With the rice cooker, I just put in one part oats to three parts water (1/3C cup oats and 1C water should be about right for a hearty eater), and then various fruity or vegetably additions to suit my anticipated morning mood. For the above-pictured savory mush, I added a couple of slices of kabocha (you don't even have to peel it, as the peel softens sufficiently with cooking), a couple of thin wedges of cabbage, and a big pinch of Tianjin preserved vegetable or nutritional yeast. You can add a tablespoon or so of adzuki beans to the oats if you're using a crockpot; I don't think they would get thoroughly cooked in the rice cooker unless you pre-soaked them. Add a little salt if you're not using the preserved vegetable. I like it served with lots of pepper, but no milk.

For a sweeter version, add whatever fresh or dried fruits you have on hand that appeal to you and seem like they will hold up to being well cooked (not strawberries!). I usually use an apple, quartered and cored; a banana, peeled and quartered; and a handful of raisins. I like to eat this version with milk, mainly because it seems to stay too hot longer than the savory version.


Wednesday, June 1, 2011

seaweed sauerkraut

seaweed sauerkraut ingredients

I started the above sauerkraut a week ago, so it should be ready to try in another week. It's made of 2375g white cabbage; 90g peeled, julienned ginger; 270g chiffonaded green onions; 208g rehydrated dulse and wakame and 28g salt. I worried that it wasn't making enough noise (with my fancy sauerkraut crock, it usually makes pretty frequent 'blub' sounds as gasses rise through the water seal), so I peeked yesterday and found that it's already smelling nice and sour. I just hope the seaweed doesn't make it too peculiar.

Tuesday, May 31, 2011


raw ramps and spargel iii

Every spring I read about ramps--stories about ramp fests, and what people have made with the ramps they've found--and I have always felt left out because it seems to be an East Coast thing. This year I found them in the Pike Place Market at Frank's and Sosio's. I wonder where they grow around here... or maybe they're cultivated.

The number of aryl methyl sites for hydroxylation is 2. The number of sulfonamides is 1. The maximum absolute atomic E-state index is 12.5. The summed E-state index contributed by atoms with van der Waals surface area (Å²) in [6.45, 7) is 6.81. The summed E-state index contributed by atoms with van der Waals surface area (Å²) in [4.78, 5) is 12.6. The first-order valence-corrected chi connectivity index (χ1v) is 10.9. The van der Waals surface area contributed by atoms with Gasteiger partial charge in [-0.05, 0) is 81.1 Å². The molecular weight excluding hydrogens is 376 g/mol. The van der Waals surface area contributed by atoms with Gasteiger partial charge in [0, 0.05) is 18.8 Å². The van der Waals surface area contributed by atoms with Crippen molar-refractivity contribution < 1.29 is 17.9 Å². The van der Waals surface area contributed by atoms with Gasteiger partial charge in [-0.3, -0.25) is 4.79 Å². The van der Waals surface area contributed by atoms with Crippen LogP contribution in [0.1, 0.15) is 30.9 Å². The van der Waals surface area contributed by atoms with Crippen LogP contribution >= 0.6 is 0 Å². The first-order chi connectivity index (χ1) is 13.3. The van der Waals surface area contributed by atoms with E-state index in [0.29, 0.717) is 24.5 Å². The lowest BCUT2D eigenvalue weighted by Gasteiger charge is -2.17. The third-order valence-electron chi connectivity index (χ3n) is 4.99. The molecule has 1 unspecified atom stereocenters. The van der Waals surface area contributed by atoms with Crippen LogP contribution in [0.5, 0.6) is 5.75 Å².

In any case, I got some and made myself a nice springtime dinner of ramps and asparagus with scrambled tofu and rice. I rubbed a little olive oil on the ramps and asparagus, salted and peppered them, and cooked them on my stripy pan. I gave the asparagus a four minute head start, and it only took eleven minutes altogether. I carefully didn't eat everything in one sitting so that I would be able to mix it all up into ramps fried rice for breakfast the next day. The ramps tasted just as I imagined: like extra flavorful, garlicky leeks. I look forward to getting them again next year, maybe finding a hidden ramp patch in some local park.

cooked ramps and spargel i

Monday, May 23, 2011


madeleines ii

Nurse Jennie got the new BabyCakes book and promised to bring it to work to show me, but when I looked it up and saw that it has doughnuts! and madeleines! I couldn't wait and bought it then and there.

I tried a year or so ago to make vegan madeleines, and they were sad failures: horrible, greasy blobs. As you can see above, these were much prettier, and they tasted pretty good too. I followed the recipe just as written except that I reduced the vanilla by two thirds--3 tablespoons sounded like an awful lot. I thought they were a little too sweet--next time I'll try reducing the sugar by a third or so, and see if they keep their nice structure--but Rachael disagreed and ate them right up. I only have two left, which I've hidden away for Annie.

I made twelve of them in a real, metal madeleine pan that I borrowed from Annie, and nine in a silicone pan and, strangely, the silicone ones got a better crust with nicer browning. I put the ones from the metal pan back in the oven, upside down, for a few minutes till they turned golden.

Friday, May 20, 2011

a springtime salad

asparagus and strawberries i
We had a potluck at work this week with the evening housekeepers, who brought yummy Ethiopian food--one of them even made her own injera. I couldn't think of any Irish specialties to bring, so I settled for seasonality instead and brought asparagus strawberry salad. I knew I had heard of this, but when I searched for recipes they all called for the asparagus to be cooked. I was sure that my salad would be more fresh-tasting and springy if I left it raw, so I had to invent it. It ended up being very tasty and pretty.

Strawberry Asparagus Salad
6 servings

1lb fat asparagus
1lb strawberries
30z walnuts, toasted for 10-15 minutes at 350°F
a small handful tarragon
2T balsamic vinegar
2T walnut oil
salt and pepper to taste

Peel the bottom halves of the asparaus, then slice them as thin as you can manage. Core and slice the strawberries, and add them to the asparagus. Roughly chop the walnuts and tarragon, and set aside. Whisk the oil, vinegar, salt, and pepper together.

Add the dressing to the strawberries and asparagus about an hour before you plan to serve the salad to allow things to mingle and let the raw asparagus get softened by the vinegar. Mix in the walnuts and tarragon at the last minute, to maintain the crunch of the walnuts and the sprightliness of the tarragon.

strawberry asparagus salad